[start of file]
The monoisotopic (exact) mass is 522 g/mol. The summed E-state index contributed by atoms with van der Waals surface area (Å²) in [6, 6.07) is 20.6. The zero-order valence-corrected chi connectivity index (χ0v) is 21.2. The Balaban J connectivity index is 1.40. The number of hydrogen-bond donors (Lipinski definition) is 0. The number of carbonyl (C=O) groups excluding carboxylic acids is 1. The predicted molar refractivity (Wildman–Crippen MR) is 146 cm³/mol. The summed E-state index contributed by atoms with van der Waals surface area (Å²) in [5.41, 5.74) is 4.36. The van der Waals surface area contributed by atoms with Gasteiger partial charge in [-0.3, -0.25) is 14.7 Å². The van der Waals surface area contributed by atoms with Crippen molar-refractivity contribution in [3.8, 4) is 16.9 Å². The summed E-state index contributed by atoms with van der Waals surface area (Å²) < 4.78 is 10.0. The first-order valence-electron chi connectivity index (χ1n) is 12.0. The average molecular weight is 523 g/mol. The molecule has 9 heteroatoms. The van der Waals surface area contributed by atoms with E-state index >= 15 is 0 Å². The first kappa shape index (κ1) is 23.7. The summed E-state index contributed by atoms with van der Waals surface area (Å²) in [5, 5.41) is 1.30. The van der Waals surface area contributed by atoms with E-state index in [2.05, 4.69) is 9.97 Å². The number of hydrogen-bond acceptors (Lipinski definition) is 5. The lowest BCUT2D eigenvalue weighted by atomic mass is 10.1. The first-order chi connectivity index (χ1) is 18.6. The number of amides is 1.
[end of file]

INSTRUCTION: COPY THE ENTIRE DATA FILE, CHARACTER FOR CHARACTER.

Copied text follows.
The monoisotopic (exact) mass is 522 g/mol. The summed E-state index contributed by atoms with van der Waals surface area (Å²) in [6, 6.07) is 20.6. The zero-order valence-corrected chi connectivity index (χ0v) is 21.2. The Balaban J connectivity index is 1.40. The number of hydrogen-bond donors (Lipinski definition) is 0. The number of carbonyl (C=O) groups excluding carboxylic acids is 1. The predicted molar refractivity (Wildman–Crippen MR) is 146 cm³/mol. The summed E-state index contributed by atoms with van der Waals surface area (Å²) in [5.41, 5.74) is 4.36. The van der Waals surface area contributed by atoms with Gasteiger partial charge in [-0.3, -0.25) is 14.7 Å². The van der Waals surface area contributed by atoms with Crippen molar-refractivity contribution in [3.8, 4) is 16.9 Å². The summed E-state index contributed by atoms with van der Waals surface area (Å²) < 4.78 is 10.0. The first-order valence-electron chi connectivity index (χ1n) is 12.0. The average molecular weight is 523 g/mol. The molecule has 9 heteroatoms. The van der Waals surface area contributed by atoms with E-state index >= 15 is 0 Å². The first kappa shape index (κ1) is 23.7. The summed E-state index contributed by atoms with van der Waals surface area (Å²) in [5, 5.41) is 1.30. The van der Waals surface area contributed by atoms with E-state index in [2.05, 4.69) is 9.97 Å². The number of hydrogen-bond acceptors (Lipinski definition) is 5. The lowest BCUT2D eigenvalue weighted by atomic mass is 10.1. The first-order chi connectivity index (χ1) is 18.6. The number of amides is 1.